Definitions

Bork

Bork

[bawrk]
Bork, Robert Heron, 1927-, American jurist, b. Pittsburgh. He received his law degree from the Univ. of Chicago in 1953, and served as professor of law at Yale Univ. (1962-73, 1977-81), U.S. Solicitor General (1973-77; see Watergate affair.), and judge for federal Circuit Court of Appeals for the District of Columbia (1982-88). In 1987, President Ronald Reagan nominated Bork to the U.S. Supreme Court. An outspoken conservative, Bork was widely reviled for his apparent opposition to advancement in civil liberties. After lengthy and acrimonious confirmation hearings, he was ultimately voted down by the Senate, 58-42. Bork resigned from the federal court in Feb., 1988, and became a resident scholar at the American Enterprise Institute.

Lębork [] is a town on the Łeba and Okalica rivers in Middle Pomerania region, north-western Poland with some 37,000 inhabitants. Lębork is also the capital of Lębork County in Pomeranian Voivodeship since 1999, formerly in Słupsk Voivodeship (1975-1998).

History

In 1341 Dietrich von Altenburg, Grand Master of the Teutonic Knights, granted 100 Hufen (similar to hides) to Rutcher von Emmerich for the foundation of a town named Lewinburg (Lauenburg) with Kulm rights, presumably to secure the territory around Stolp (Słupsk). East of the city the Teutonic Order completed the Schloss Lauenburg, an Ordensburg castle, in 1363. After the Battle of Grunwald (Tannenberg) in 1410, the castle was partially destroyed. In 1440 the town joined the Prussian Confederation. The population of Lauenburg was composed for a large part of Kashubians or later Slovincians.

In 1454 after the outbreak of the Thirteen Years' War, troops from Danzig (Gdańsk) occupied Lauenburg and Bütow (Bytów); the following year they were turned over to Eric II, Duke of Pomerania, to form an alliance. Because Lauenburg remained loyal to the Prussian Confederation instead of the Teutonic Knights, King Casimir IV Jagiellon of Poland granted the town three nearby villages. Troops from Polish-allied Danzig reoccupied Lauenburg in 1459 when the mayor, Lorenz Senftopf, entered into negotiations with the Teutonic Knights. Eric replaced the Danzigers with Teutonic Knights the following year, however, when he changed sides during the war. Although the Teutonic Knights were ultimately defeated in the Thirteen Years' War, Lauenburg and Bütow passed to Eric and his Pomeranian successors as the Lauenburg and Bütow Land according to the 1466 Second Peace of Thorn.

The Protestant Reformation was introduced in Lauenburg soon after 1519. The territory passed to King Władysław IV Vasa of Poland after the 1637 death of Bogislaw XIV, Duke of Pomerania. The Counter-Reformation was largely ineffective in the Lutheran town. Lauenburg was occupied by Swedes in the Northern Wars. To gain an ally against Sweden during The Deluge, King John II Casimir of Poland gave the Lauenburg and Bütow Land to Margrave Frederick William of Brandenburg-Prussia as a hereditary fief in the 1657 Treaty of Bromberg. The Swedish troops burnt Lauenburg when they left in 1658, destroying seventy houses and the town hall. Frederick William released the town from duties for five years to allow it to rebuild. Lauenburg suffered another fire in 1682.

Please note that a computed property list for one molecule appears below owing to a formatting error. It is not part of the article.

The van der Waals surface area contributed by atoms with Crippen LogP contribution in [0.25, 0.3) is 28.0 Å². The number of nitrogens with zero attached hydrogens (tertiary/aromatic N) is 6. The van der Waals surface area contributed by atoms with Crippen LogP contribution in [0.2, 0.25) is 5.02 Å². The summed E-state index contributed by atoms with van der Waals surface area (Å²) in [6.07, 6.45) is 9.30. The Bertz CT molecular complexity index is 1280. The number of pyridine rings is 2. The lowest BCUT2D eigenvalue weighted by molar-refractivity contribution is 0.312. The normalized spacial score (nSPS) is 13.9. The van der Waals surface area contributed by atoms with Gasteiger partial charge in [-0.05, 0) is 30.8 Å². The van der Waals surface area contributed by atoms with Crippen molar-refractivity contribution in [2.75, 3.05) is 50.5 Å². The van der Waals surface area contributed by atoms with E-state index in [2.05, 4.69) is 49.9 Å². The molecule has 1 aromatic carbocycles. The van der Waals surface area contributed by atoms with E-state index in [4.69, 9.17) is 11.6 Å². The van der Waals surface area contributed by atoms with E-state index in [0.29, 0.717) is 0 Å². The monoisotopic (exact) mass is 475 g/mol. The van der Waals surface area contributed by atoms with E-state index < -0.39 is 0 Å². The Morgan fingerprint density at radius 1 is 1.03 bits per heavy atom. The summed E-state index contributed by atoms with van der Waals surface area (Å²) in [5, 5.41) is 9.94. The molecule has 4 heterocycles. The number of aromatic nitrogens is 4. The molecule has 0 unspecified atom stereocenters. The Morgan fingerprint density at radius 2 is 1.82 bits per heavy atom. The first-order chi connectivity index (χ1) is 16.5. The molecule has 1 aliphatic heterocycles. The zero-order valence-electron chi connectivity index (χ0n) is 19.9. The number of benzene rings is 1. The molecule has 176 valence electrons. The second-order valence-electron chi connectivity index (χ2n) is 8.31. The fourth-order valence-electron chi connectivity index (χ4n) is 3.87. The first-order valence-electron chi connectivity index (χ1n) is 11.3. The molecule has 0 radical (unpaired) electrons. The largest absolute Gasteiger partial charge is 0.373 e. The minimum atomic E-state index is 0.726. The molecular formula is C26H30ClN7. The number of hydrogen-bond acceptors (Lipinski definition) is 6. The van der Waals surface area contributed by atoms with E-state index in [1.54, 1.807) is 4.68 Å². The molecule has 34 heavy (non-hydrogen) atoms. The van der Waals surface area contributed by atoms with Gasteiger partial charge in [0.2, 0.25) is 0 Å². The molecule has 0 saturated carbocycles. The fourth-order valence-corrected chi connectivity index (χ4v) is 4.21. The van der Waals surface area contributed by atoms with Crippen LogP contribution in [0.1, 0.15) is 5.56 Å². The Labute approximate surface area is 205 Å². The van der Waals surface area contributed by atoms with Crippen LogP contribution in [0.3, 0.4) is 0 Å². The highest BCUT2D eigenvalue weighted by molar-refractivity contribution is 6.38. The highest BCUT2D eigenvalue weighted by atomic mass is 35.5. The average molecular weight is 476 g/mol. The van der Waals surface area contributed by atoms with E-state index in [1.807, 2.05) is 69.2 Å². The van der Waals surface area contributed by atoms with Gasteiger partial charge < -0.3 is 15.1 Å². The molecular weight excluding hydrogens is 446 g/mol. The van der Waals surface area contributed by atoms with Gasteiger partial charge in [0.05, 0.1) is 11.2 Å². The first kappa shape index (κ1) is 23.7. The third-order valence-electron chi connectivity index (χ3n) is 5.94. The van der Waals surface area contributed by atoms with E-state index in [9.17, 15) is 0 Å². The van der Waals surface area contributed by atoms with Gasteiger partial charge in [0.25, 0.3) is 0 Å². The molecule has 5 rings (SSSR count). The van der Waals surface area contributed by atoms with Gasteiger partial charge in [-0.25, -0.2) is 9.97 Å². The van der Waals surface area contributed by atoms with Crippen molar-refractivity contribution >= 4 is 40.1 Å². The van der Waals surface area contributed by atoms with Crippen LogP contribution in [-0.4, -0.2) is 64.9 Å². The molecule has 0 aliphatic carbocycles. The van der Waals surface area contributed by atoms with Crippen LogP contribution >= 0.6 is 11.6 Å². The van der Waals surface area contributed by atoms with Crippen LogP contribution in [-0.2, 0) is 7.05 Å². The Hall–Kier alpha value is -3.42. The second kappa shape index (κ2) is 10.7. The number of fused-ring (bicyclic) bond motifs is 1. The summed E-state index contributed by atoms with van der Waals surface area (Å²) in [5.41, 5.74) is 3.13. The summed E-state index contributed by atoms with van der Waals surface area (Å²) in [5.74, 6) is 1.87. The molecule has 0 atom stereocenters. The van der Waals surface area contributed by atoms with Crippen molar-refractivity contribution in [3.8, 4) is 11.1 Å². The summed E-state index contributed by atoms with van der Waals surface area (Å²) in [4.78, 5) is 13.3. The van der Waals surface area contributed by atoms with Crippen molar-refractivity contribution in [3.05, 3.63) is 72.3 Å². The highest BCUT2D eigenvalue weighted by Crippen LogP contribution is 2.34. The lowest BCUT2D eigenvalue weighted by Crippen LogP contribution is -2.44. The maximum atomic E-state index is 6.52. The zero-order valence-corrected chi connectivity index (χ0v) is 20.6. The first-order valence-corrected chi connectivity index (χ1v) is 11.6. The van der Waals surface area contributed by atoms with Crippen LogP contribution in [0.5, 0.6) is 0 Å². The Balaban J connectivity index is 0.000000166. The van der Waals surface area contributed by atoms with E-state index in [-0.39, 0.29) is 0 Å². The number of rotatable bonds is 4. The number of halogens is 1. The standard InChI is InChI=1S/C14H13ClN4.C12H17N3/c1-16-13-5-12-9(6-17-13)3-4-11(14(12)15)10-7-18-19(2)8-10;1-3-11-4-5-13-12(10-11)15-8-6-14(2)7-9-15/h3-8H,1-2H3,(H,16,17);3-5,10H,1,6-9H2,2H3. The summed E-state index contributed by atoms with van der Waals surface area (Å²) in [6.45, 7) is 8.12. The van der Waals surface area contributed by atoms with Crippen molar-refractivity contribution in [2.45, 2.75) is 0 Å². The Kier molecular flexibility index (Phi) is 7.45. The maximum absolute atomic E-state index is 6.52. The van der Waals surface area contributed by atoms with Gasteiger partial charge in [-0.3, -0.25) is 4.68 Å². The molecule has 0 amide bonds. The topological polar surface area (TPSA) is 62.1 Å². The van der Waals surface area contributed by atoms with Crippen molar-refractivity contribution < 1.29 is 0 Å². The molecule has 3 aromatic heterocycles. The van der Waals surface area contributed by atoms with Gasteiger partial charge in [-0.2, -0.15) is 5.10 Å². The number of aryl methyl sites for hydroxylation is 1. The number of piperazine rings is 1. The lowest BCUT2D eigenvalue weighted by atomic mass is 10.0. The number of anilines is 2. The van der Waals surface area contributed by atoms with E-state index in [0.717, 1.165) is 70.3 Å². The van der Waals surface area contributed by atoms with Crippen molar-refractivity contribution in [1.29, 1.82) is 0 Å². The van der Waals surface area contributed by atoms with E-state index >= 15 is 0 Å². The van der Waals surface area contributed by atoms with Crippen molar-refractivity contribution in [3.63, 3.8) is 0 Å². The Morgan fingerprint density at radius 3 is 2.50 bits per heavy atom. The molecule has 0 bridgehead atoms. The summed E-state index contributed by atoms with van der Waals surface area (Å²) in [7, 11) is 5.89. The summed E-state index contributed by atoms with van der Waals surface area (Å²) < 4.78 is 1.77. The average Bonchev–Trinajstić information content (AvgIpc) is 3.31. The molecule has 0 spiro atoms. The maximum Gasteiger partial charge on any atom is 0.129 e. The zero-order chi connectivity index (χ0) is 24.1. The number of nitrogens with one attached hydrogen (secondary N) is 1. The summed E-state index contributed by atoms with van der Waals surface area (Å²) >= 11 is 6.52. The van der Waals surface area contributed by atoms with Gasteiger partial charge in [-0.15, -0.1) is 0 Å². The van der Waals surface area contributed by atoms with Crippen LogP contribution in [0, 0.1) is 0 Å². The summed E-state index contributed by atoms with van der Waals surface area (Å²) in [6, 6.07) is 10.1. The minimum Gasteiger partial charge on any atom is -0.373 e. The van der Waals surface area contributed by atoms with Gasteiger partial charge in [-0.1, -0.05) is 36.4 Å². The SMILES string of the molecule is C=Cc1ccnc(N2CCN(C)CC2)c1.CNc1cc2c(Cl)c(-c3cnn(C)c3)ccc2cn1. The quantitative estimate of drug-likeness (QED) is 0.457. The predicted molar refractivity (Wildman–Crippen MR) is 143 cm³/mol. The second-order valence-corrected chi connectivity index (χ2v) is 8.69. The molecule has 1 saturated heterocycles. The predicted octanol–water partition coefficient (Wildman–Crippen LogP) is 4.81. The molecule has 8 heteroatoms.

Lauenburg became a territory of the Kingdom of Prussia in 1701. The 1773 Treaty of Warsaw granted full sovereignty over the territory to Prussia after the First Partition of Poland. The Lauenburg and Bütow Land, renamed Lauenburg-Bütowscher Kreis, was first included in West Prussia, but was transferred to Prussian Pomerania in 1777. In 1816 after the Napoleonic Wars, Lauenburg was included in Regierungsbezirk Köslin within the Province of Pomerania.

When the Lauenburg-Bütowscher Kreis was divided in 1846, Lauenburg became the capital of Landkreis Lauenburg i. Pom., a district of Prussia. Lauenburg began to develop into an industrial city after its 1852 connection on the Prussian Eastern Railway to Danzig and Stettin (Szczecin). The town became part of the German Empire in 1871 during the unification of Germany. After most of former West Prussia was granted to the Second Polish Republic as the Polish Corridor after World War I, many German migrants resettled in and around Lauenburg. A Hochschule for teacher education was established in the city in 1933. The football club SV Sturm Lauenburg played within Gauliga Pommern.

During World War II, Lauenburg was the location of the Nazi concentration camp Lauenburg, a subcamp of the Stutthof concentration camp. The city was occupied without fighting by the Soviet Red Army on 10 March 1945. Most of the Altstadt burnt in a subsequent fire, although the Gothic Church of St. James and the castle remained intact. As Lębork, the town was placed under Polish administration according to the post-war Potsdam Agreement. Germans remaining in the town were expelled and replaced with Poles.

Railway stations in the city include Lębork and Lębork Nowy Świat.

Notable residents

Population

  • 1782: 1,480 inhabitants
  • 1812: 1,605 inhabitants
  • 1843: 3,779 inhabitants
  • 1900: 10,442 inhabitants
  • 1910: 13,916 inhabitants
  • 1925: 17,161 inhabitants
  • 1933: 18,962 inhabitants
  • 1939: 19,108 inhabitants
  • 1950: ? inhabitants
  • 1960: 21,200 inhabitants
  • 1970: 25,100 inhabitants
  • 1975: 26,600 inhabitants
  • 1980: 29,200 inhabitants
  • 1990: 34,300 inhabitants
  • 1995: 36,300 inhabitants
  • 1998: 37,000 inhabitants
  • 2000: ? inhabitants
  • 2002: ? inhabitants
  • 2003: ? inhabitants
  • 2004: 35,154 inhabitants
  • 2005: 35,000 inhabitants

Notes

References

  • Schmidt, Roderich (1996). Handbuch der historischen Stätten Deutschlands, Band 12, Mecklenburg/Pommern. Stuttgart: Alfred Kröner Verlag.

External links

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